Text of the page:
Tamer Badawi

Tamer Badawi

Tamer Badawi is an independent analyst and writer. He received an MA in International Relations and European Studies from the Central European University in Budapest and a BA in Persian Studies from Alexandria University, Egypt. Between 2017 and 2018 he joined the Al Sharq Forum in Istanbul as a Research Fellow. After that, in 2019, he joined the School of Transnational Governance in the European University Institute (EUI) in Florence as a Policy Leader Fellow. Since Tamer departed from the EUI, he has been working as an independent analyst.


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Lalla Amina Drhimeur

Lalla Amina Drhimeur is a Prime YOUTH Researcher on “Nativism, Islamophobism and Islamism in the Age of Populism” at Sciences Po Lyon. This project, which has received funding from the European Research Council, analyses the current political, social, and economic context of the European Union, which is confronted by two substantial crises, namely the global financial crisis and the refugee crisis. These crises have led to the escalation of fear and prejudice among the youth who are specifically vulnerable to discourses that culturalize and stigmatize the “other”. In general, Amina’s research explores the evolution of political Islam, democratization process and power reconfigurations in North Africa and the Middle East.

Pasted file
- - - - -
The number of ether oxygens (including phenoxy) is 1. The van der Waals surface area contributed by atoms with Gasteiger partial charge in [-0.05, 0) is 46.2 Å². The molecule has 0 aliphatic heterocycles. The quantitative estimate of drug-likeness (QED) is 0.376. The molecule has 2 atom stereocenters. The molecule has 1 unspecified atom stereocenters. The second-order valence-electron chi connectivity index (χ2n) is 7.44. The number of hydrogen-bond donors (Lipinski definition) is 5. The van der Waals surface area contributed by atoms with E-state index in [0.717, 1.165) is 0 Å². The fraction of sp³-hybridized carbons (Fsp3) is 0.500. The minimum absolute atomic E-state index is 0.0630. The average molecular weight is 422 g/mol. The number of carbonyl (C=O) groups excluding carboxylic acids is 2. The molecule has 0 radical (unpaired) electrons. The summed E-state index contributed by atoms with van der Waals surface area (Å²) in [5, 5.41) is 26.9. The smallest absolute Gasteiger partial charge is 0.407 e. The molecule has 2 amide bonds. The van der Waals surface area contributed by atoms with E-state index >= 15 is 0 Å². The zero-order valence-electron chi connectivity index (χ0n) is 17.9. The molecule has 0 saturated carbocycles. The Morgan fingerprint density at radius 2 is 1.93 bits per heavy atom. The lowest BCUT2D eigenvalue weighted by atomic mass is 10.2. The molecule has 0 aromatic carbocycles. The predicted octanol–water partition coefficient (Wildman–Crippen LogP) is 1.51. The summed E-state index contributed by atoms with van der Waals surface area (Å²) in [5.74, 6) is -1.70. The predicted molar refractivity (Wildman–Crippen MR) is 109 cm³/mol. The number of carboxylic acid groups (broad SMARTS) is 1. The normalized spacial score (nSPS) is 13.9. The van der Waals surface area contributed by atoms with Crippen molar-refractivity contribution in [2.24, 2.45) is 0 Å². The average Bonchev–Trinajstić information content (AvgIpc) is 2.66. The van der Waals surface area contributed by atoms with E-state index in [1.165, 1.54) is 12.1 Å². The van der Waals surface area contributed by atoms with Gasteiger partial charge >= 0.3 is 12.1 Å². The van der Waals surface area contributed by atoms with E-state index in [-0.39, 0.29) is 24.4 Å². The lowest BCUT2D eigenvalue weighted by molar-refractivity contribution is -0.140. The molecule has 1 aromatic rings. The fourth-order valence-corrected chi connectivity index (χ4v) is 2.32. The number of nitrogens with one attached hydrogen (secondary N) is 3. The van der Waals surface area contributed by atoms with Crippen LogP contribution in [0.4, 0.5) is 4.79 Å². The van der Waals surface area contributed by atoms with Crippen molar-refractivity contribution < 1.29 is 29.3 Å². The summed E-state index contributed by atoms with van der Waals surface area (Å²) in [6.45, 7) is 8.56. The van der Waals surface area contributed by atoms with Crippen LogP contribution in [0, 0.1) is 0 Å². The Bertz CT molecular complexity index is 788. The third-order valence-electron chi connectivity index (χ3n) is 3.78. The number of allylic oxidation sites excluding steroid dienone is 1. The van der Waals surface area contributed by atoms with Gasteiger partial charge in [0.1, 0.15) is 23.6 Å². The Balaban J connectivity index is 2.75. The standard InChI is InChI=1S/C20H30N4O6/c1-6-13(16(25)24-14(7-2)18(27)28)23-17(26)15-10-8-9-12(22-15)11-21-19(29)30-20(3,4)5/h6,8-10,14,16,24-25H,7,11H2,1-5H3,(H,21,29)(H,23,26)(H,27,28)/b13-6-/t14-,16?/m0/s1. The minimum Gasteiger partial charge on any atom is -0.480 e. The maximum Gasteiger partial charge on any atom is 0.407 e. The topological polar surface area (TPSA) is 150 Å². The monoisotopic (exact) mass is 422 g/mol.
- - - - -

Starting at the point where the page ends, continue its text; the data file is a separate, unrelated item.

In addition to her research in political Islam, she is furthermore interested in exploring democratization processes and power reconfigurations mainly in South America and North Africa.


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Sarah Dusend

Sarah Dusend

Sarah Dusend holds a master in Near and Middle Eastern Studies, Political Science and French Language and Literature from the University of Bonn. She studied Arabic and Persian at the Institut National des Langues et Civilisations Orientales in Paris as well as Arabic in Damascus. After completing her M.A. she was the coordinator of the Bonn Center for Asian Studies (2009-2013) as well as the Bonn Graduate School for Oriental and Asian Studies (2013-2015). Currently, she is a research fellow at the Department of Islamic Studies and Near East Languages at the Institute of Oriental and Asian Studies (IOA) at the University in Bonn, working on her PhD project funded by the German Research Foundation (DFG). Her thesis deals with three pilgrimage reports by Qajar women at the end of the 19th century.
In addition to her research in the fields of women’s studies and travel writing in the Iranian and Arab world as well as mobility and pilgrimage in Islam, she is furthermore interested in Afghan and Pakistani contemporary historiography and identity politics.


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Julia Pickhardt

Julia Pickhardt is a Project Manager at the Forum ZFD Iraq Programme supporting the local dialogue and mediation process in the Sinjar region. She worked with CARPO from January 2020 until June 2021 as project manager/researcher in the Iran-Saudi Dialogue Initiative. Before joining CARPO, Julia worked in the mediation program of swisspeace and supported different mediation initiatives among others in the context of Syria in addition to working on ‘Multitrack Approaches in Peace Processes’. As associated researcher of the Peace Research Institute Frankfurt (PRIF), she currently conducts her PhD on “Peace-making actors’ agency in multitrack peace negotiations”. In the past, she also interned with different organisations such as Geneva Call, Stiftung Wissenschaft und Politik (SWP) and the Peace Research Institute Frankfurt (PRIF).